I'm loving all the furor over Primates of Park Avenue.
Let's see: What's worse? Living on the Upper East Side and getting your Master of the Universe husband to shell out maybe $150,000 for an Hermes Birkin bag for you and $400 an hour for a "play-date" tutorial so your four-year-old can bone up on his or her social strengths and weaknesses as a prelude to competing for a slot in that $35,000-a-year preschool?
Or moving to the Upper East Side, as Primates author Wednesday Martin did, getting your Master of the Universe husband to shell out maybe $150,000 for an Hermes Birkin bag for you—and then dishing on all the other mothers who live there and thought you were their friend:
“The author asked a bunch of the moms for their stories for the book, and told everyone she wouldn’t say anything bad, then tossed them all under the bus. Everyone is furious, and afraid.”
Some UES women insist that the “wife bonus”—Martin’s word for the year-end cash that UES men supposedly give their stay-at-home wives for shopping sprees as payment for getting their kids into the right schools—is a figment of Martin’s imagination. But another super-rich wife admits that, yes, she gets a wife bonus and is proud of it. It’s her husband’s way of sharing his own end-of-year job bonus with his spouse, because their marriage is a partnership, the wife maintains.
But what strikes me as most salient about Primates of New York is the tone of sanctimonious horror with which Martin describes the costly goings-on in Manhattan’s East Eighties.
In a New York Times op-ed about the book titled “Poor Little Rich Women”—in which Martin claims that she herself moved to the UES mainly because there “was a good public school” up there, Martin described the UES stay-at-homes as pitiful creatures completely dependent on their husband’s largesse, terrified that he might cheat on her and thus cut off the gravy train, and corralled into volunteer work and excessive supervision of their children instead of heading to a full-time paying job every morning as feminist wisdom dictates.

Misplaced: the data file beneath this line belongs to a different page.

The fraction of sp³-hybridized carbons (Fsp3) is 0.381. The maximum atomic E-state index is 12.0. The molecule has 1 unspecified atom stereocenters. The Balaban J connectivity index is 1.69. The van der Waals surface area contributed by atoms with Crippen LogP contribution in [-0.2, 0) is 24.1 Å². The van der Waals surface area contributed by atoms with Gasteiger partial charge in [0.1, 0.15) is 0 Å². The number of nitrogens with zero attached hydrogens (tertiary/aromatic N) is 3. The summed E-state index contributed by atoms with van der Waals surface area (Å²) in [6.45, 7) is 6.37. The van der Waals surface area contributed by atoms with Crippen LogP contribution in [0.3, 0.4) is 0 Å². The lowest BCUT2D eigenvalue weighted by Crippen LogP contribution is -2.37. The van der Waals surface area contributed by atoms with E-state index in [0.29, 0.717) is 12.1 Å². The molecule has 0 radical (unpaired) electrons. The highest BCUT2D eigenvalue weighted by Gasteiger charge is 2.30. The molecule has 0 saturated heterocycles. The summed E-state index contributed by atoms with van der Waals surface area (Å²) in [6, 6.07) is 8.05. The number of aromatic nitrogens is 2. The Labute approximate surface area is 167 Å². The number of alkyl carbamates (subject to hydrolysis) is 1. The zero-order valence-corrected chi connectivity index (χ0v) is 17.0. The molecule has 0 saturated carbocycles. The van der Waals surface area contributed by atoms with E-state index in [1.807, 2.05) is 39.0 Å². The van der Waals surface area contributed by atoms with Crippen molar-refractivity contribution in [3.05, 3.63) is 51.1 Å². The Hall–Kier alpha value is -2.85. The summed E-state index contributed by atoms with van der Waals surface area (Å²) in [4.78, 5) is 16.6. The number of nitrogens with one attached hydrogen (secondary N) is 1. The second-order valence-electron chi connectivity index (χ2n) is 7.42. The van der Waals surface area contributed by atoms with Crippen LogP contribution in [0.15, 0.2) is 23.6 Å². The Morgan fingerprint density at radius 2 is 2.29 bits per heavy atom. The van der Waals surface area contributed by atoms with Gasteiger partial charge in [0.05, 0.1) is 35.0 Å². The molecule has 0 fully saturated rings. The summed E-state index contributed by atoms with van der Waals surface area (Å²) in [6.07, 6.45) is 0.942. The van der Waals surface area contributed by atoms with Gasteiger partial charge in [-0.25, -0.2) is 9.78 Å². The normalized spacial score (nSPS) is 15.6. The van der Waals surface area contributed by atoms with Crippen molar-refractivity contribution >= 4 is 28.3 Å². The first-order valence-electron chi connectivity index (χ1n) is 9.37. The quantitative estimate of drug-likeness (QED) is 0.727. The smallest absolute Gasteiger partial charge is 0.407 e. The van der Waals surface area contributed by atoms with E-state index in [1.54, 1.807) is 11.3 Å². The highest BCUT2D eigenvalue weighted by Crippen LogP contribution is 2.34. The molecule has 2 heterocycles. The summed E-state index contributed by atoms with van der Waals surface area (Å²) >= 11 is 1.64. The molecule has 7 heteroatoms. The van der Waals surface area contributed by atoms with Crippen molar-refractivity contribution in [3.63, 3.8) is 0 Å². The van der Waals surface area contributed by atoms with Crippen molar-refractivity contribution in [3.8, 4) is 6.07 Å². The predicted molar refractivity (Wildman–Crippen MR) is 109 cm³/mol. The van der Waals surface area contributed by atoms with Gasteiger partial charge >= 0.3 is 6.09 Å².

The women I met, mainly at playgrounds, play groups and the nursery schools where I took my sons, were mostly 30-somethings with advanced degrees from prestigious universities and business schools. They were married to rich, powerful men, many of whom ran hedge or private equity funds; they often had three or four children under the age of 10; they lived west of Lexington Avenue, north of 63rd Street and south of 94th Street; and they did not work outside the home.
Instead they toiled in what the sociologist Sharon Hays calls “intensive mothering,” exhaustively enriching their children’s lives by virtually every measure, then advocating for them anxiously and sometimes ruthlessly in the linked high-stakes games of social jockeying and school admissions….
[T]here was the undeniable fact of their cloistering from men. There were alcohol-fueled girls’ nights out, and women-only luncheons and trunk shows and “shopping for a cause” events. There were mommy coffees, and women-only dinners in lavish homes. There were even some girlfriend-only flyaway parties on private planes, where everyone packed and wore outfits the same color.
“It’s easier and more fun,” the women insisted when I asked about the sex segregation that defined their lives.
“We prefer it,” the men told me at a dinner party where husbands and wives sat at entirely different tables in entirely different rooms.
Sex segregation, I was told, was a “choice.” But like “choosing” not to work, or a Dogon woman in Mali’s “choosing” to go into a menstrual hut, it struck me as a state of affairs possibly giving clue to some deeper, meaningful reality while masquerading, like a reveler at the Save Venice ball the women attended every spring, as a simple preference.
Hmm, let’s see. Actually those UES wives are living the way nearly all wives did, say, 50 years ago. Surveys overwhelmingly show that few mothers of young children want to work full-time or feel very happy when financial circumstances force them to do so. Well, in 1965, most middle-class and even working-class mothers had husbands, unlike today, where intact marriage is increasingly a luxury for women of the upper middle class and higher. So most of them had big Baby Boom families–like today’s UES-ers–and devoted their days to making attractive homes for their husbands, caring for their children, and volunteer work—like today’s UES-ers. And like today's UES-ers, they enjoyed something most women secretly crave: plenty of “sex-segregated,” “girlfriend-only" socializing with their friends. In short, their lives were those a strapped single mother struggling to divide her time between job obligations and kids can only dream of
So, sorry, Wednesday Martin, I fail to see the Upper East Side anthropolotical pathos. I want a wife bonus! Where’s my Birkin bag?